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theStudio Tutorials September 2010: A brandnew forum for tutorials. There will be a weekly new tutorial from theStudio Design Team but you are welcome to post your own.

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Old 09-16-2014, 10:35 AM
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Default Budding Designer Basics - Packaging

Is there anywhere I can find the basics of how to package a kit? I've been told a finished kit cover is 300x300 at 72 dpi. Do you design it at a bigger size and then bring it down. If so, how do you change the dpi from 300 to 72 on PSE 9. Thanks for any suggestions.
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Old 09-16-2014, 02:52 PM
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Default Re: Budding Designer Basics - Packaging

The cover page or what is also known as the Preview would be 600px X 600px at 72dpi when you upload it to the gallery. I always Flatten it to make sure that the shadows don't go wonky. Create it at 300dpi and resize when you are done by going to Image>Resize>Image size... make your changes to the 600X600 72dpi in that dialog box. Then Save for the Web which is File>Save for Web... and make sure it is saved as a jpg.
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Old 09-16-2014, 05:02 PM
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Default Re: Budding Designer Basics - Packaging

Thanks, Sue. I think I can do it now.
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Old 09-16-2014, 11:56 PM
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Default Re: Budding Designer Basics - Packaging

Hi all, just for general information and clarification on this subject, when you resize your images to 600 x 600 there is no need to fool with the ppi. When you use Photoshop or PSE to "Save for Web" the ppi will automatically be reduced to 72 because that is the display size for the web. Also, dpi is "dots per inch" and pertains to the amount of ink your printer uses in each inch of the printout, but monitor display settings are measured in ppi which is pixels per inch. The measurements do not correspond to each other.

The topic is quite complex, but these are the basics. Hope you find this additonal info helpful.
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Old 06-10-2015, 08:06 AM
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Default Re: Budding Designer Basics - Packaging

I realize this comment was made last year BUT I'm so pleased to see someone noting the difference between dpi and ppi, that I just had to acknowledge the post.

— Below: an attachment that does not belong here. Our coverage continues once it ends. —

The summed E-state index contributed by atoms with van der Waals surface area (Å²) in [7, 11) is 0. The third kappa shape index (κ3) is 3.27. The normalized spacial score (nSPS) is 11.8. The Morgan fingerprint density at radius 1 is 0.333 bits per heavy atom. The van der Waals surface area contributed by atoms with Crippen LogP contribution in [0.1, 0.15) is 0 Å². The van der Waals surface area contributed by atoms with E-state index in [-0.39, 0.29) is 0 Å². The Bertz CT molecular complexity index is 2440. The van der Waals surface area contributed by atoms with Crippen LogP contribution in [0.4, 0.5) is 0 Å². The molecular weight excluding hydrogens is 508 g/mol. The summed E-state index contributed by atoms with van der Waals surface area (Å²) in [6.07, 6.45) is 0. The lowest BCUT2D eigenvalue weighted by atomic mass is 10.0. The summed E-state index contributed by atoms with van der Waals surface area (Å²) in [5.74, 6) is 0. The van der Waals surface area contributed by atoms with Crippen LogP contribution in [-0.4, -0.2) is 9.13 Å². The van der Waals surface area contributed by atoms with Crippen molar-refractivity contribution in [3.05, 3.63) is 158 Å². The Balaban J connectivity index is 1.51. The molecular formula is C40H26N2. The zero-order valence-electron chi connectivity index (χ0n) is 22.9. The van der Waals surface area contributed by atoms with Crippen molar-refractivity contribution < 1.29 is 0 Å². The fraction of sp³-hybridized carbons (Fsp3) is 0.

Quote:
Originally Posted by nightshadow View Post
Hi all, just for general information and clarification on this subject, when you resize your images to 600 x 600 there is no need to fool with the ppi. When you use Photoshop or PSE to "Save for Web" the ppi will automatically be reduced to 72 because that is the display size for the web. Also, dpi is "dots per inch" and pertains to the amount of ink your printer uses in each inch of the printout, but monitor display settings are measured in ppi which is pixels per inch. The measurements do not correspond to each other.

The topic is quite complex, but these are the basics. Hope you find this additonal info helpful.
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Old 06-10-2015, 06:13 PM
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Default Re: Budding Designer Basics - Packaging

Quote:
Originally Posted by LilyBelle View Post
I realize this comment was made last year BUT I'm so pleased to see someone noting the difference between dpi and ppi, that I just had to acknowledge the post.
LOL...yes, people mix these two things up all the time don't they?
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Old 06-10-2015, 09:44 PM
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Default Re: Budding Designer Basics - Packaging

I just have to add my 5 cents (inflation) ...

The only time dpi or ppi really matters is when you are printing. For the web, no matter what the dpi or ppi, the browser goes by the pixel size. However, when printing, the dpi/ppi has an effect on the size in inches.

For example, something that's 600x600x72 ppi is seen by the printer as being 8.33 x 8.33 inches. An image that is 600x600x300 ppi is seen as being 2 x 2 inches.

This is something I continually have to remind my husband about when he's going nuts trying to print a photo that he gotten via email (or his phone) and it comes out too big because it's ppi is typically 72. This was also the biggest thing I had to learn when I started designing. All the scripts I had created to work with my images had to be updated because they were set to save them at 72 ppi. That's because I did a lot of web/application programming and that's what we worked with.
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